Trillium Book Awards Author Reading 2015

Imaginary Friends

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I see that the main character of Ryan Oakley's new book is named Budgie. It's a strange name for "a knife wielding, brass knuckled young man from the impoverished and brutal red section of Toronto’s T-Dot Center." Though I mostly say this because, when I was two or three years old, my imaginary friend was named Budgie, too.

I recall Budgie as a middle aged man I didn't particularly like. He was grumpy, belligerent and disagreeable; he didn't know how to play properly and often sabotaged my games. I have a distinct memory of my mum setting a place for him at dinner and being totally dismayed that he was staying. (Though when I tell her this she laughs and claims that Budgie and I were thick as thieves. One of us, obviously, is guilty of what psychologists call "confabulation.")

I just took a quick online poll of five friends, all of whom are writers in some way. They include a professor of political science, a sports journalist, a screenwriter, a personal essayist, and a novelist. To my question, "Did you have an imaginary friend as a kid?" they responded as follows:

Professor: "No. Not at all."
Journalist: "No."
Screenwriter: "Not a friend, an imaginary monster with no name."
Essayist: "Two: Amy the Girl and Amy the Boy, siblings who traveled the world."
Novelist: "Not a 'person' as such, but some kind of elemental superhuman force that was watching me all the time & testing & grooming me for a special destiny, sending me signs, etc., so I felt constantly (constantly) watched & would try to interact with it, demonstrate that I understood, etc., do the tests, etc., & sometimes felt that I was 'pleasing' the thing & other times that I failed. It was very exciting but also sometimes crushing & horribly depressing."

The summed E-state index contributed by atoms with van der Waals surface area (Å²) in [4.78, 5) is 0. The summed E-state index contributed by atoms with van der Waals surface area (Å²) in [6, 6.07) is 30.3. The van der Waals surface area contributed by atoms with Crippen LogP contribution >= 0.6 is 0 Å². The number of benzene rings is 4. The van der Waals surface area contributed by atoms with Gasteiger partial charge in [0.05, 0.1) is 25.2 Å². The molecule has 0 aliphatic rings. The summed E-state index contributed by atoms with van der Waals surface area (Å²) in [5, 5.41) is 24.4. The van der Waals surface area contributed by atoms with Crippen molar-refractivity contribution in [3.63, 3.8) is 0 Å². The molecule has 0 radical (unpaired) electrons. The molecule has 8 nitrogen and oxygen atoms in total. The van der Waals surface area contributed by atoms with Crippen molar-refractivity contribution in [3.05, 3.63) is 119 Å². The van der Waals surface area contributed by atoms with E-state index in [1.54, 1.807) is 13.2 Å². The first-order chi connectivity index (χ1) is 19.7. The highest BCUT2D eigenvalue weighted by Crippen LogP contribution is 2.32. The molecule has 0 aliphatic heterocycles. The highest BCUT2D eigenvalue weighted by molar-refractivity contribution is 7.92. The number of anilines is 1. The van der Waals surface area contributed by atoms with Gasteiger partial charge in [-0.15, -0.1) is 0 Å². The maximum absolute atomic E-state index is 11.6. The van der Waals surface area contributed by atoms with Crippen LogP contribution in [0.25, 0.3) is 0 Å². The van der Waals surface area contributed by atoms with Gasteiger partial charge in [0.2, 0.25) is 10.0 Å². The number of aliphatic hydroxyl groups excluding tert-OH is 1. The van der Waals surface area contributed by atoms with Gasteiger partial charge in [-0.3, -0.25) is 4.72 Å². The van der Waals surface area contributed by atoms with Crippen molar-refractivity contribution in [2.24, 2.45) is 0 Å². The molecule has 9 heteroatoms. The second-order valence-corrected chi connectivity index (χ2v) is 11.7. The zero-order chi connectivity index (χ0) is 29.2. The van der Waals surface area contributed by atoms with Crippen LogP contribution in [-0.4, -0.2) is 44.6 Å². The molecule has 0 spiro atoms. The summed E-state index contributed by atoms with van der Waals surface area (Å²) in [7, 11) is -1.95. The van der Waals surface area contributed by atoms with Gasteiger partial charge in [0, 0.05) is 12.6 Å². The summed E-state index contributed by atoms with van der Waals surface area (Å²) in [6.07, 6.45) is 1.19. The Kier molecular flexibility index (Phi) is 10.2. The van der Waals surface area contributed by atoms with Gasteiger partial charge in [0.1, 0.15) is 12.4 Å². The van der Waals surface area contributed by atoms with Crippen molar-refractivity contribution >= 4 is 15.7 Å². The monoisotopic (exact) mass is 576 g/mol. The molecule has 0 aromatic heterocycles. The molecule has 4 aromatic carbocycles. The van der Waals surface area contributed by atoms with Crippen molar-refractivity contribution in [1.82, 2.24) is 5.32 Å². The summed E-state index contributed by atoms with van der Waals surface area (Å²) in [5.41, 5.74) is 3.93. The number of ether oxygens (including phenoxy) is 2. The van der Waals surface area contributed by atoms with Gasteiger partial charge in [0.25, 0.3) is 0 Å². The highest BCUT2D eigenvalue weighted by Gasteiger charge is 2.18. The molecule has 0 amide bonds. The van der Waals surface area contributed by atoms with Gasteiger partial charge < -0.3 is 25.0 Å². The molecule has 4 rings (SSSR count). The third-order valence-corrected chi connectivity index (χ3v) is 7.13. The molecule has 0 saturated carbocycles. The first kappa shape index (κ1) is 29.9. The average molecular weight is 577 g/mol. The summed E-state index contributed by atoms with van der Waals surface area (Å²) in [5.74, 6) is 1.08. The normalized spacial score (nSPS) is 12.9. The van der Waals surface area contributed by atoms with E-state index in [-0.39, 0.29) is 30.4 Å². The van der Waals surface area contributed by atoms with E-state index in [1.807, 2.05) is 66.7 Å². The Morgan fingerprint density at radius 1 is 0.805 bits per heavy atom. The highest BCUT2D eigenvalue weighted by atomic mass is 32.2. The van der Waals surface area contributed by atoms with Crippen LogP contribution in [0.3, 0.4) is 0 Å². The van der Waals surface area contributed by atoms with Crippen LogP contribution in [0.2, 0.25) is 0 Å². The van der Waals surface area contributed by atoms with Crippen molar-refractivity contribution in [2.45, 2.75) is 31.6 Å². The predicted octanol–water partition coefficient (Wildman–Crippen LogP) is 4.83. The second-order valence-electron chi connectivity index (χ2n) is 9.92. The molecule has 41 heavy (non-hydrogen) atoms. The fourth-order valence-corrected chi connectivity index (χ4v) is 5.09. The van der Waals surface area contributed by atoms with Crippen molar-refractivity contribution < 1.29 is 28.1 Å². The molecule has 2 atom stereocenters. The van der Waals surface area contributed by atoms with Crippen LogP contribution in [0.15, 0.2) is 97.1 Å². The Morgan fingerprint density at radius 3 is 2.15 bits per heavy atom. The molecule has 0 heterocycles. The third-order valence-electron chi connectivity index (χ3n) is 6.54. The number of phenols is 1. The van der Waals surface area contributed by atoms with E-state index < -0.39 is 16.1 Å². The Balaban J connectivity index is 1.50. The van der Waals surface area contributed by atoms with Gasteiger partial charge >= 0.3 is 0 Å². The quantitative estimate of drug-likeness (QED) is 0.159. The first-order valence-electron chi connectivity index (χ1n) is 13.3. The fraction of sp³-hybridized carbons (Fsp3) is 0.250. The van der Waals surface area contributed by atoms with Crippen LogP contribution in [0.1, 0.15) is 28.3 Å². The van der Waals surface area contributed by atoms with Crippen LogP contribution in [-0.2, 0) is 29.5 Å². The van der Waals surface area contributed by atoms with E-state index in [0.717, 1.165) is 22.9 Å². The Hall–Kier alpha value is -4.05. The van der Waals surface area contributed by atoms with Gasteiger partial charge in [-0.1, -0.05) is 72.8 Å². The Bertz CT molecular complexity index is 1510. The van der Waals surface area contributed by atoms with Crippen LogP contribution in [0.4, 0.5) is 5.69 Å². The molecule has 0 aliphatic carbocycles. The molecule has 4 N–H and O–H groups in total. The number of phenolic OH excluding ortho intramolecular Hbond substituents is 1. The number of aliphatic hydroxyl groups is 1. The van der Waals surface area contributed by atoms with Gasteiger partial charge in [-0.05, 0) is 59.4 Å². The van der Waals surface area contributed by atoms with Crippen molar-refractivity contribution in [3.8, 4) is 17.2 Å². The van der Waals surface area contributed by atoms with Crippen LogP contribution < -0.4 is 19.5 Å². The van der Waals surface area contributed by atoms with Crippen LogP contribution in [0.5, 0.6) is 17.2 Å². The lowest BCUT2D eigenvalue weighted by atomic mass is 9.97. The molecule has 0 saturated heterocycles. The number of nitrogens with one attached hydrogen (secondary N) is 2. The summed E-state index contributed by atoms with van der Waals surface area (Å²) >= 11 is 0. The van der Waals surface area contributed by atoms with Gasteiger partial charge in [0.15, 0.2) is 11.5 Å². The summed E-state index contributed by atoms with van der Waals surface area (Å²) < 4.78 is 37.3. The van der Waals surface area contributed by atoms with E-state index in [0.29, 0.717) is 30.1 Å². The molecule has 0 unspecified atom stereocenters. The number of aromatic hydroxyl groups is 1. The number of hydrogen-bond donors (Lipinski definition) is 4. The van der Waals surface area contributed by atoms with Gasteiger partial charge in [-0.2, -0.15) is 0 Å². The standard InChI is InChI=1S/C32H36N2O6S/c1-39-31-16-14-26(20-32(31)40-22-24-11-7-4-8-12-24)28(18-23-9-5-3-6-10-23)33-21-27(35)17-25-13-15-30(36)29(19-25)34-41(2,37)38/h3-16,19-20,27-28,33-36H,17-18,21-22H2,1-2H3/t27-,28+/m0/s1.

I probably don't need to comment on these replies; I trust you can see where this is leading. Apparently 63% of kids have imaginary friends, though I wonder what proportion of adult fiction writers had their own Budgies as kids; I'd imagine it's higher, and I'd also imagine the worlds these characters inhabited were fully realized paracosms. And I wonder, as was the case with me and my novelist friend, how many of their made-up relationships were antagonistic?

Interesting, too, how normal, or at least innocuous, it is for kids to have imaginary friends, while adults who invent and engage with made-up people generally get put on medication -- while those of us who write it down get nominated for prizes and paid to write blog posts like this one.

The views expressed in the Writer-in-Residence blogs are those held by the authors and do not necessarily reflect the views of Open Book: Toronto.

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Pasha Malla

Pasha Malla’s first collection of short stories, The Withdrawal Method, a Globe and Mail and National Post book of the year, won the Danuta Gleed Literary Award and the Trillum Book Award and was shortlisted for the Commonwealth Prize and longlisted for the Giller Prize. His latest book, People Park, is forthcoming from Anansi in July 2012.

Go to Pasha Malla’s Author Page